Document Detail


Lactation and pregnancy in Iran. I. Social and economic aspects.
MedLine Citation:
PMID:  619600     Owner:  NLM     Status:  MEDLINE    
Abstract/OtherAbstract:
Adequacy of lactation was assessed in Teheran women of low (LSE) and lower-middle (MSE) socioeconomic status in the third month postpartum, as part of a study linking nutrition, hormonal status, and lactation. Methods of assessment of nutritional adequacy are discussed. Characteristics of the socioeconomic groups, infant mortality, food beliefs related to lactation, and supplemental feeding practices are described. Of the LSE mothers 15 to 30% and of the MSE mothers 40 to 55% had a fully adequate milk supply in the third month. Substitutes used and affordable by the LSE were nutritionally inadequate. LSE mothers were traditional in their food beliefs. MSE mothers demonstrate the influence of scientific nutrition knowledge. The low percentage of lactation adequacy even in the MSE indicates that other social or health factors associated with urban living conditions may be just as important as economic and nutritional factors in lactation failure.
Adequacy of lactation was assessed in Teheran, Iran, among women of low (LSE) and lower-middle (MSE) socioeconomic status in the 3rd month postpartum as part of a study linking nutrition, hormonal status, and lactation. Subjects were selected randomly from women with uncomplicated pregnancies who attended 2 clinics in Teheran within 2 weeks of the expected date of birth. Subjects were interviewed, anthropometric data were obtained, and a blood sample was taken for hormonal and nutritional evaluation. Socioeconomic data, medical history, and dietary intake information were obtained. Characteristics of the socioeconomic groups, infant mortality, food beliefs related to lactation, and supplemental feeding practices are described. The criteria of lactation adequacy used were based primarily on the classification of nutritional status in early childhood as proposed by McLaren and Read. 15-30% of the LSE and 40-55% of the MSE mothers had a fully adequate milk supply in the 3rd month. Substitutes used and affordable by the LSE mothers were nutritionally inadequate, and this group of mothers was traditional in their food beliefs. MSE mothers demonstrated the influence of scientific knowledge. The low percentage of lactation adequacy even among the MSE mothers indicates that other social or health factors associated with urban living conditions may be as important as economic and nutritional factors in lactation failure.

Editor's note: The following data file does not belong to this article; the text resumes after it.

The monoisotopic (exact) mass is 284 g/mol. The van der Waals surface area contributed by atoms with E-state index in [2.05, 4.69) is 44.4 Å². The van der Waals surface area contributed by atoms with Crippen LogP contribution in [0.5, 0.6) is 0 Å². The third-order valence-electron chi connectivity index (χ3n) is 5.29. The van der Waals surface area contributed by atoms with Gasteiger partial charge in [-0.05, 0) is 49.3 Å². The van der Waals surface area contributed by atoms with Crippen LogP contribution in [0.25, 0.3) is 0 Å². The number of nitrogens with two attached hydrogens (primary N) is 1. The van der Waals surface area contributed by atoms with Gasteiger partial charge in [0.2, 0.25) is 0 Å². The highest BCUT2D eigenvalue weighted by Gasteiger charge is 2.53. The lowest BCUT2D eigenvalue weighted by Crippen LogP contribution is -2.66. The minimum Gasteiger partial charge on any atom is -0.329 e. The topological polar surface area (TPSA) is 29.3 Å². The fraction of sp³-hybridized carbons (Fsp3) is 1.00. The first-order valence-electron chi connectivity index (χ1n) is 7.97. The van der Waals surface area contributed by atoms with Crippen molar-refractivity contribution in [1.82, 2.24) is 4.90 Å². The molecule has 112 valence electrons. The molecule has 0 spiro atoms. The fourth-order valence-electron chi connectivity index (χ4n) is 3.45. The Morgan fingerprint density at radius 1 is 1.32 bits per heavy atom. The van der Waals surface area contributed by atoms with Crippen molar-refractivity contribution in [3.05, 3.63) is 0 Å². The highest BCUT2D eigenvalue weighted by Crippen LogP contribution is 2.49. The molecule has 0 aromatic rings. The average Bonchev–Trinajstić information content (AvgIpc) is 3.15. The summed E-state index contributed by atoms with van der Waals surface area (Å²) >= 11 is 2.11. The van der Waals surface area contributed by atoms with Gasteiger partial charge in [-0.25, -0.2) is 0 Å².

Authors:
C Geissler; D H Calloway; S Margen
Publication Detail:
Type:  Journal Article    
Journal Detail:
Title:  The American journal of clinical nutrition     Volume:  31     ISSN:  0002-9165     ISO Abbreviation:  Am. J. Clin. Nutr.     Publication Date:  1978 Jan 
Date Detail:
Created Date:  1978-02-23     Completed Date:  1978-02-23     Revised Date:  2008-11-21    
Medline Journal Info:
Nlm Unique ID:  0376027     Medline TA:  Am J Clin Nutr     Country:  UNITED STATES    
Other Details:
Languages:  eng     Pagination:  160-8     Citation Subset:  AIM; IM; J    
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MeSH Terms
Descriptor/Qualifier:
Energy Intake
Female
Growth
Humans
Infant Mortality
Infant Nutritional Physiological Phenomena
Infant, Newborn
Iran
Lactation*
Lactation Disorders / etiology
Milk, Human
Pregnancy*
Socioeconomic Factors

From MEDLINE®/PubMed®, a database of the U.S. National Library of Medicine


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